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If you are considering stoma surgery or have recently undergone surgery to form a stoma - whether temporary or permanent - then it’s perfectly normal to be scared and have lots of questions.
It’s important to remember that you are not alone. There are thousands of people who get stoma surgery every year - of all ages - and there’s lots of advice and support available from both healthcare professionals and fellow ‘ostomates’.
It may take you a little while to get used to the way your body now looks and to adapt to a new routine to incorporate caring for your stoma. But, having a stoma shouldn’t stop you from living your life to the full.
A stoma is a surgically created opening in your abdomen to bring part of the digestive tract to the surface.
Common types of stoma created in people with inflammatory bowel disease (IBD) are:
Stomas are usually created when part of the bowel needs to be bypassed as a result of damage from your IBD. The damaged part will often be completely removed.
You may be given a temporary stoma during a two, or more, part surgery (such as Restorative Proctocolectomy with ileo-anal pouch (J-pouch)).
After your stoma surgery you may find that you need to experiment with different types and brands of ostomy supplies to find the ones that suit you best.
You will need to regularly empty or change your stoma bag to get rid of the waste. How you do this will depend on the type of bag you use. After your surgery you will be shown how to do this.
You will also need to look after the skin around your stoma as it can become irritated by the adhesives that stick the bag to your body or by output from your stoma. There are a number of different products available - such as barrier creams - which can help with this.
You will be shown how to do all of this after your surgery before you leave the hospital.
Every person and every stoma is different and it might take a little while to get used to your new routine of caring for your stoma and changing its bag. But, once you have mastered this you should be able to resume doing most of the activities you enjoyed before.
There may be some foods that you need to avoid which affect the output of your stoma, cause more gas or cause blockages. You should aim to eat well-balanced nutritional meals and keep well hydrated by drinking lots of clear fluids. Chewing your food well will help with the digestion process.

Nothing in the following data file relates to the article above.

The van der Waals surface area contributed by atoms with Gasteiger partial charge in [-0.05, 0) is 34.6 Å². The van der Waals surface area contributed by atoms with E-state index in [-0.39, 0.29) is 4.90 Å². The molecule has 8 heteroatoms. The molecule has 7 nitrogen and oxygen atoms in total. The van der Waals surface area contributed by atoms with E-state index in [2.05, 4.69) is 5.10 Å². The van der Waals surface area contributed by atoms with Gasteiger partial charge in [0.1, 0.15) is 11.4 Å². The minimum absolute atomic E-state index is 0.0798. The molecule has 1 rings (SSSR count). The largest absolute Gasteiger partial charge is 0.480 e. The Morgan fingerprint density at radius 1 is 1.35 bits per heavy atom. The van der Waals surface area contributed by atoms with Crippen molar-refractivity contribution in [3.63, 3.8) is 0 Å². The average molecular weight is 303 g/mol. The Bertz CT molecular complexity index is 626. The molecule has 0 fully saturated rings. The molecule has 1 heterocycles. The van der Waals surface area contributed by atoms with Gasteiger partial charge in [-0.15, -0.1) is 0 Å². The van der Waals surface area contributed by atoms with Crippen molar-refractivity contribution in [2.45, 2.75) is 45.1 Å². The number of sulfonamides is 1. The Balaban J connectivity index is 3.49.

Probably not - unless you tell them! Stoma bags are designed to be very discreet and fit underneath clothing. It’s likely that you will have met people who have stomas and not realised yourself.
However, it’s perfectly normal to be conscious of your stoma. As time passes and you become more confident with looking after it you will probably find that you start to forget you have it at all.
There are plenty of resources online which can help you build confidence.
Yes. Your chances of falling pregnant and bearing a child shouldn’t change if you have a stoma. Many women who’ve had stoma surgery go on to have several children with no problems.
Some contraceptives are not as effective for some people after stoma surgery so you should discuss this with your doctor or stoma nurse if you don’t want to get pregnant yet. If you are thinking about trying for a baby shortly after your stoma surgery then you should also discuss this with your doctor who may want to do some examinations to ensure your body has fully recovered.
Some women experience complications as the abdomen expands during pregnancy - such as stoma output being restricted. This can usually be resolved through rest and a change in diet. The shape or size of your stoma may also change and you may need to use different bag.
Having a stoma shouldn’t change your chances of having a natural birth. Your antenatal healthcare professional will be able to discuss this with you.
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